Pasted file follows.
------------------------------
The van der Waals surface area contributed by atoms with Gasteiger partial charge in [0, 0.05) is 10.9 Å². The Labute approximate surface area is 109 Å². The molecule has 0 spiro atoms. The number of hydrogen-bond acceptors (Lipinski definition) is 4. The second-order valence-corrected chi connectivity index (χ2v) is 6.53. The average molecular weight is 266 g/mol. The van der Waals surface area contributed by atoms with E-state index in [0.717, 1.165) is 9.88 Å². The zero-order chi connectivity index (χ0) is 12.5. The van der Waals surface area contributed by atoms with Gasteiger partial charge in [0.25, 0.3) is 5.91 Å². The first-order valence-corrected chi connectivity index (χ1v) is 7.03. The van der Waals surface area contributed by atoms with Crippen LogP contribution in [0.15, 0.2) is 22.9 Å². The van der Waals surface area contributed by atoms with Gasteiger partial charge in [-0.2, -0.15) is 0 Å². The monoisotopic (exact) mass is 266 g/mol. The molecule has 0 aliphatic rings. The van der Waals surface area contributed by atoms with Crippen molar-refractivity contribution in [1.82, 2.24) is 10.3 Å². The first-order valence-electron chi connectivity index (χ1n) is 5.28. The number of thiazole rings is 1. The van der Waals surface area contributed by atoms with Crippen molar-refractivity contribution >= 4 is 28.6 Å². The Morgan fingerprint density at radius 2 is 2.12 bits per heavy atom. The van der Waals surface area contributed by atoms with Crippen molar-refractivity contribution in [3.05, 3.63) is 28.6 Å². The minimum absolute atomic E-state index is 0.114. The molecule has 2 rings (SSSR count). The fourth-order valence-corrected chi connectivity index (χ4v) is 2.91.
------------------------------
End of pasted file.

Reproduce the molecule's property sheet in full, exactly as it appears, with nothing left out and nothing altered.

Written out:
The van der Waals surface area contributed by atoms with Gasteiger partial charge in [0, 0.05) is 10.9 Å². The Labute approximate surface area is 109 Å². The molecule has 0 spiro atoms. The number of hydrogen-bond acceptors (Lipinski definition) is 4. The second-order valence-corrected chi connectivity index (χ2v) is 6.53. The average molecular weight is 266 g/mol. The van der Waals surface area contributed by atoms with E-state index in [0.717, 1.165) is 9.88 Å². The zero-order chi connectivity index (χ0) is 12.5. The van der Waals surface area contributed by atoms with Gasteiger partial charge in [0.25, 0.3) is 5.91 Å². The first-order valence-corrected chi connectivity index (χ1v) is 7.03. The van der Waals surface area contributed by atoms with Crippen LogP contribution in [0.15, 0.2) is 22.9 Å². The van der Waals surface area contributed by atoms with Gasteiger partial charge in [-0.2, -0.15) is 0 Å². The monoisotopic (exact) mass is 266 g/mol. The molecule has 0 aliphatic rings. The van der Waals surface area contributed by atoms with Crippen molar-refractivity contribution in [1.82, 2.24) is 10.3 Å². The first-order valence-electron chi connectivity index (χ1n) is 5.28. The number of thiazole rings is 1. The van der Waals surface area contributed by atoms with Crippen molar-refractivity contribution >= 4 is 28.6 Å². The Morgan fingerprint density at radius 2 is 2.12 bits per heavy atom. The van der Waals surface area contributed by atoms with Crippen molar-refractivity contribution in [3.05, 3.63) is 28.6 Å². The minimum absolute atomic E-state index is 0.114. The molecule has 2 rings (SSSR count). The fourth-order valence-corrected chi connectivity index (χ4v) is 2.91.